3. Sarah, you are a psychologist and write mostly about family relations. What draws you to write horror? What would you say are the elements that make your story, “The Factory,” scary?

I believe the unease The Factory creates stems from its exploration of how a social norm—in this case, the devoted mother—can so easily shift into the terrifying. Parenting and pregnancy have been idealized in our culture for a long time, but with the advent of social media we’ve seen our cultural obsession with familial perfection take on its own level of pornography. I wanted to explode those conceptions in my story, because anyone working in my field has seen how common it is for families to struggle, and how that struggle can transform into harm. Parenthood is often ‘advertised’ as a fantasy, where parents are constantly affirmed of their worth through their interactions with their children, even during the difficult times. I think The Factory brings attention to how easily our wish to obtain that fantasy can be corrupted. It’s scary to acknowledge that within each of us is the potential to hurt another person, especially in relationships where unconditional love and care are socially expected. Pretending that this tension in familial life doesn’t exist does no one any good. To defeat the monster, you first need to admit that it exists—and this is what I tried to do in my story.

4. Samantha, you mentioned during a panel at the Jefferson Market Library that usually horror stories have a clear definition between good and evil, but in your story, “Roser and the Guide to the Inexplicable” these boundaries become blurred. Why is that? How did you achieve that effect?

In horror, the demarcation between good and bad is usually clear. Rule is, the good guys are the living, the flesh and blood we identify with. The bad guys are the undead. The ghosties. The monsters.

In “Roser…,” I broke that rule. My title character starts of lacking a sense of belonging, and, in the end, he finds it among the dead. Having experienced death in my life, I wanted to destroy the expectation that all ghosts are evil. Ghosts are (oops, were) people too, you know?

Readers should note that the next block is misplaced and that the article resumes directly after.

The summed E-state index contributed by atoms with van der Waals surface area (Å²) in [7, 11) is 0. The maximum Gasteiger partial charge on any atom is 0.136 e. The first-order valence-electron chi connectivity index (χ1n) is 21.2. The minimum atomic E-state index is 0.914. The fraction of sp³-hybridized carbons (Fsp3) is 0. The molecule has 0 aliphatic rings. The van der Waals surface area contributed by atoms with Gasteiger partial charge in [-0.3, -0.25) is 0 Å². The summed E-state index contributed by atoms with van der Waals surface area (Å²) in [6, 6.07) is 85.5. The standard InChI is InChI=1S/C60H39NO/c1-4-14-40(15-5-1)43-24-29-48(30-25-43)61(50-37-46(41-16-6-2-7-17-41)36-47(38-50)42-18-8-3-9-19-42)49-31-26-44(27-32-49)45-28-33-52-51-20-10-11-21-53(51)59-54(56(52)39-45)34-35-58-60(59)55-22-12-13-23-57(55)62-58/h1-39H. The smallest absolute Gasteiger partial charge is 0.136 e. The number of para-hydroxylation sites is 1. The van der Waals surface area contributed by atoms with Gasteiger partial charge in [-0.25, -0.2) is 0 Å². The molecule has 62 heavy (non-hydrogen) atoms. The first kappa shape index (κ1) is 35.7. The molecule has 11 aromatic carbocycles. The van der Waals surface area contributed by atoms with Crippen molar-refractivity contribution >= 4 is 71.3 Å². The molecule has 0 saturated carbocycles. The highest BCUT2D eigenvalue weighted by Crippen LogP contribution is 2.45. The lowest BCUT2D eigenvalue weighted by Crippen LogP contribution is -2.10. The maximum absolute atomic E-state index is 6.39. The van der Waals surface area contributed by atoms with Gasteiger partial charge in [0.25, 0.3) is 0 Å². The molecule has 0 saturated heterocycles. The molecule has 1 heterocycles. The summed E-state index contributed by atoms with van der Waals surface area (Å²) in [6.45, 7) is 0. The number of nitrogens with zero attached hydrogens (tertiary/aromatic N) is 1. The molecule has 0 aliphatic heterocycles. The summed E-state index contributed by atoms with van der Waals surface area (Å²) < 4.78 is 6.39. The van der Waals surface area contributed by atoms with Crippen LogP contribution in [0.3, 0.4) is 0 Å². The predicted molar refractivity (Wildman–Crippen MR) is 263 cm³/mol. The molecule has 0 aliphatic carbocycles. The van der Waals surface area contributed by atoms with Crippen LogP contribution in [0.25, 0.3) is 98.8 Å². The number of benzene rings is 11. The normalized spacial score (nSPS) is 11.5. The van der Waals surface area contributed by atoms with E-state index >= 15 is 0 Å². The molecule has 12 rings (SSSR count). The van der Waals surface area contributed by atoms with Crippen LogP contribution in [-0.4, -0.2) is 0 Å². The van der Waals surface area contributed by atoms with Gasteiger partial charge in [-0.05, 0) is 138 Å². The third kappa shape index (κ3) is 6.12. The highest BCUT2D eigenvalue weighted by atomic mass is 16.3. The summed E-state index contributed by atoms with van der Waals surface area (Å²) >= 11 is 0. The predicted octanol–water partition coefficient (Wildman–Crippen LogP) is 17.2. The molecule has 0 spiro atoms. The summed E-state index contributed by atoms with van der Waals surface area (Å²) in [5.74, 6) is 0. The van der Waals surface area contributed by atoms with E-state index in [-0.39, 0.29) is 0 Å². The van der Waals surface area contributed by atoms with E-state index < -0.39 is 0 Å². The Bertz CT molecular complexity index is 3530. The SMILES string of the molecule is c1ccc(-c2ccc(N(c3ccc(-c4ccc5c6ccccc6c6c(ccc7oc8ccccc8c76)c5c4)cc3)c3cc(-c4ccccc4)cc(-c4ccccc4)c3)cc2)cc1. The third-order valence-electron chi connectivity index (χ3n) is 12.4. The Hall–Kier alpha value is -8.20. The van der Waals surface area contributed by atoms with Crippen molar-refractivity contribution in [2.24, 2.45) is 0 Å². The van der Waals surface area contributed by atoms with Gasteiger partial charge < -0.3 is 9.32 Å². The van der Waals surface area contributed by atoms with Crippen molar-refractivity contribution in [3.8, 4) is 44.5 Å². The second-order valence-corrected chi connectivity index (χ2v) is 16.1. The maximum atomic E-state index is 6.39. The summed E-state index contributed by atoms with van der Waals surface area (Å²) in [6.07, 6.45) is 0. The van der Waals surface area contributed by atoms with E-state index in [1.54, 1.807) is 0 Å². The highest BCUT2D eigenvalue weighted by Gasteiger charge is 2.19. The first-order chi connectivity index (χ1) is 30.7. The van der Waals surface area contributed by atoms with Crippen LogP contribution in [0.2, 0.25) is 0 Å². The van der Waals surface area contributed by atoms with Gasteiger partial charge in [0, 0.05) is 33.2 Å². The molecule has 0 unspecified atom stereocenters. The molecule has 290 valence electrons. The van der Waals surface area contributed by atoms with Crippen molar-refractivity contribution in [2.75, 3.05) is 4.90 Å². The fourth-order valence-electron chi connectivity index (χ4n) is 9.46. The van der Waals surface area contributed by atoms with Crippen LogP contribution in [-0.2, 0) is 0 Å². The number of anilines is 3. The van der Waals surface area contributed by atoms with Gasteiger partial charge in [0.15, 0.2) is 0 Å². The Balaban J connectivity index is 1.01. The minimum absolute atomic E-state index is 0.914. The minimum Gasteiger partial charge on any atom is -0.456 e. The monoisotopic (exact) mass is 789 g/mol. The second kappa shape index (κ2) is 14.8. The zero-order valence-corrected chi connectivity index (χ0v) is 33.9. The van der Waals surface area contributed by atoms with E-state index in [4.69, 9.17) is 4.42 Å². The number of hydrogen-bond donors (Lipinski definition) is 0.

The ghosts in my story share Roser’s simple desire for a sense of belonging. They want to feel included and commune with the living.

I use italics a lot, first to give voice to Roser’s thoughts. Then I use the same technique to give voice to the ghosts, which helps to blurs the borders between living and dead, ‘good’ and ‘bad’ even further. But the ultimate trick of conveying this message was in the ending.

It would’ve been easy to end this story with the conventional jump-scare and have Roser meet a bloody demise. But the ghosts in this story collectively reject that. They’d rather have him visit again to share his experiences –his life.  

Vampiritic, perhaps, but not gruesomely so. I wanted to express the idea that hanging around cemeteries and haunted reservoirs can be…comforting, at times. 

5. M.P Diederich, I have read some of your stories before, and they are always funny, but I never thought you could include humor in a horror piece. “In Dressage for Beginners,” the dialogue is funny, the monster is funny and even the origin of the story is funny. Tell us about the relationship between humor and horror.

I’ve been asked this question a lot in relation to my story, which has actually come as a bit of a surprise to me. Personally, I’ve always found horror and humor to be inextricably linked. However, much of this feeling probably stems from my early exposure to dark humor in the Monty Python films and TV series, as well as the open mockery of horror and sci-fi films on Mystery Science Theatre 3000 (also a staple of my childhood family TV viewing). To me, the best horror, especially when it contains elements of the supernatural or the absurd, should at least acknowledge how ridiculous its horror elements are. It helps to disarm the reader, which can in turn make the truly horrific elements stand out all the more. The same thing goes for humor as well, helping the audience overcome their resistance to something that would normally frighten or repulse them by inviting laughter. I think this is a very natural, human response to discomfort: to diffuse the situation with a communal chuckle at its expense.